Colleges have to foot the bill for student intolerance—and it’s not cheap

Someone always has to do the cleaning-up.

When fiery riots interrupted alt-right provocateur Milo Yiannopoulos’s planned appearance at the University of California-Berkeley last month, student volunteers spent the entire morning afterward sweeping up trash and broken glass from the school’s main plaza. Berkeley officials estimated the violent protest—which may not have even been started by Berkeley students—cost the college $100,000 in damages.

Yet property damages almost pale in comparison to the broader clean-up costs of campus intolerance, both physical and not. Schools are relatively new to this, too. Only in these past months have US college campuses witnessed an unprecedented rash of escalating protests over conservative or controversial speakers, with the most noticeable and recent incident being the physical assault of conservative sociologist Charles Murray at Middlebury College.

The speaker—whose 1994 book The Bell Curve argues that America’s black underclass results from the group’s racial inferiority—saw his speech cut short (“Racist, sexist, anti-gay, Charles Murray, go away,” yelled the hundreds-strong crowd) as violence broke out amongst students and spectators. Middlebury professor Allison Stanger, who was interviewing Murray, got caught up in the fray and sustained a serious neck injury.

“I feared for my life,” Stanger wrote in the New York Times the week after, adding that she “spent a week in a dark room to recover from a concussion caused by the whiplash.”

Weeks later, the small Vermont liberal arts school is finding itself still squinting against a harsh, unwanted spotlight, condemned both for students’ actions and the administration’s lack of preparation. It’s likely for that reason that several other universities have now made plans explicitly preparing for provocative speakers’ appearances to turn sour. Those include, per the Times (paywall):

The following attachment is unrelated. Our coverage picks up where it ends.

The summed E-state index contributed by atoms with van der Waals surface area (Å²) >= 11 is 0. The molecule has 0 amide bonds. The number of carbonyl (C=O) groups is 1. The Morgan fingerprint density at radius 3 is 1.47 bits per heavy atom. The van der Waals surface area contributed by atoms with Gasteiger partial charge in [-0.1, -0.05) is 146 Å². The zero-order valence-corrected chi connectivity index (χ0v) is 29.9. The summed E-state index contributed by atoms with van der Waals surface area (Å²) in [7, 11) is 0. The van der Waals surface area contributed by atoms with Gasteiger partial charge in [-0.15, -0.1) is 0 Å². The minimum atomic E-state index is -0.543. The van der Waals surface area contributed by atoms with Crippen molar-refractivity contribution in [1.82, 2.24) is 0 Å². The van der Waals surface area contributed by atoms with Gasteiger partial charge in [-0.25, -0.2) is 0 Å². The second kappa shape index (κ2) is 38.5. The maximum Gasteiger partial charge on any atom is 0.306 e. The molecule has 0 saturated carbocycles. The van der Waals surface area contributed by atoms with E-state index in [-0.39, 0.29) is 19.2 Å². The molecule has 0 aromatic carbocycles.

• Raising fees for security, to increase safety
  • Ramping up communication with students
  • Creating teams to establish and review campus policies
  • Reaching out and reassuring alumni

That last measure, communicating with graduates, will be the one most crucial to universities’ bottom line in the long term. While hiring extra security staff at speaker events may be expensive, offending or confusing alumni—particularly wealthy older alums, whose contributions often fuel new expansions, research ventures, and capital projects—can literally cost a school millions.

Alumni donations to elite colleges are already hitting record lows as debt-ridden graduates feel disillusioned with the return on their educational investments and older graduates find themselves unable to relate to today’s college students and their seemingly bizarre concerns.

Take Yale as an example of that older-generation dissociation. The university isn’t among the schools currently dealing with a speaker controversy, but its alums recently found themselves split over whether to scrub a prominent 19th-century slave-owner’s name from a building. After a spurt of campus protests from current students, Yale decided this month that it will take the name off—and then promptly launched what can only be seen as an emergency, damage-control alumni fundraising campaign.

Schools smaller than Yale can much less afford the loss.

Read this next: “The snowflakes need to be shaken up a bit”: America’s colleges brace for the age of Trump

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